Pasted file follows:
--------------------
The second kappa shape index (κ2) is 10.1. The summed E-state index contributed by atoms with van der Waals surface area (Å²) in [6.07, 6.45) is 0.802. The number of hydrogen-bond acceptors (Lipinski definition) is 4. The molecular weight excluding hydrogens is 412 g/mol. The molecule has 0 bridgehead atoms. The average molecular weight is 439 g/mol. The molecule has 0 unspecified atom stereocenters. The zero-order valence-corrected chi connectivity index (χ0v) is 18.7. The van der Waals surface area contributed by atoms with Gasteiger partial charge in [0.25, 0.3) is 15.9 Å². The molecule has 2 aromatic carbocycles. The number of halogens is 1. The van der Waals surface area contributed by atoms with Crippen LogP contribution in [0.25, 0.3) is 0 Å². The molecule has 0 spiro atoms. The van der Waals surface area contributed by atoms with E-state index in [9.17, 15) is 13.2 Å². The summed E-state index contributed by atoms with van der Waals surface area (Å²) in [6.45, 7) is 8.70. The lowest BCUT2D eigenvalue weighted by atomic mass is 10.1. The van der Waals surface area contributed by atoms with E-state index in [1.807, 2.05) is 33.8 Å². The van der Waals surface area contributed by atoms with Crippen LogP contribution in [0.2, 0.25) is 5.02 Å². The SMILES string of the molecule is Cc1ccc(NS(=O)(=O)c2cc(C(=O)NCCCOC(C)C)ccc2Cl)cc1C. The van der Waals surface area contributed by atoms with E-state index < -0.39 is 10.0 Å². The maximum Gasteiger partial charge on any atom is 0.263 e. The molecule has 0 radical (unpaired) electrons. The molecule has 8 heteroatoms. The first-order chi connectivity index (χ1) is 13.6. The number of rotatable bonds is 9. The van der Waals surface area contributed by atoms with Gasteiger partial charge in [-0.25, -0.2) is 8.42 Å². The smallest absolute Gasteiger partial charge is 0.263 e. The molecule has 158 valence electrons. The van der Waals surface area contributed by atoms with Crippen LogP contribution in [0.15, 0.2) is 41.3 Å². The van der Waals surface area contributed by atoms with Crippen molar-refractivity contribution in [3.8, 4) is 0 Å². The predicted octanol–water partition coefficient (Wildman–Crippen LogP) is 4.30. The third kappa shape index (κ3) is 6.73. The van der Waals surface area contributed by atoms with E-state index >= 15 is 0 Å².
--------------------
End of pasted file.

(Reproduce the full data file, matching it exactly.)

The second kappa shape index (κ2) is 10.1. The summed E-state index contributed by atoms with van der Waals surface area (Å²) in [6.07, 6.45) is 0.802. The number of hydrogen-bond acceptors (Lipinski definition) is 4. The molecular weight excluding hydrogens is 412 g/mol. The molecule has 0 bridgehead atoms. The average molecular weight is 439 g/mol. The molecule has 0 unspecified atom stereocenters. The zero-order valence-corrected chi connectivity index (χ0v) is 18.7. The van der Waals surface area contributed by atoms with Gasteiger partial charge in [0.25, 0.3) is 15.9 Å². The molecule has 2 aromatic carbocycles. The number of halogens is 1. The van der Waals surface area contributed by atoms with Crippen LogP contribution in [0.25, 0.3) is 0 Å². The molecule has 0 spiro atoms. The van der Waals surface area contributed by atoms with E-state index in [9.17, 15) is 13.2 Å². The summed E-state index contributed by atoms with van der Waals surface area (Å²) in [6.45, 7) is 8.70. The lowest BCUT2D eigenvalue weighted by atomic mass is 10.1. The van der Waals surface area contributed by atoms with E-state index in [1.807, 2.05) is 33.8 Å². The van der Waals surface area contributed by atoms with Crippen LogP contribution in [0.2, 0.25) is 5.02 Å². The SMILES string of the molecule is Cc1ccc(NS(=O)(=O)c2cc(C(=O)NCCCOC(C)C)ccc2Cl)cc1C. The van der Waals surface area contributed by atoms with E-state index < -0.39 is 10.0 Å². The maximum Gasteiger partial charge on any atom is 0.263 e. The molecule has 0 radical (unpaired) electrons. The molecule has 8 heteroatoms. The first-order chi connectivity index (χ1) is 13.6. The number of rotatable bonds is 9. The van der Waals surface area contributed by atoms with Gasteiger partial charge in [-0.25, -0.2) is 8.42 Å². The smallest absolute Gasteiger partial charge is 0.263 e. The molecule has 158 valence electrons. The van der Waals surface area contributed by atoms with Crippen LogP contribution in [0.15, 0.2) is 41.3 Å². The van der Waals surface area contributed by atoms with Crippen molar-refractivity contribution in [3.8, 4) is 0 Å². The predicted octanol–water partition coefficient (Wildman–Crippen LogP) is 4.30. The third kappa shape index (κ3) is 6.73. The van der Waals surface area contributed by atoms with E-state index >= 15 is 0 Å².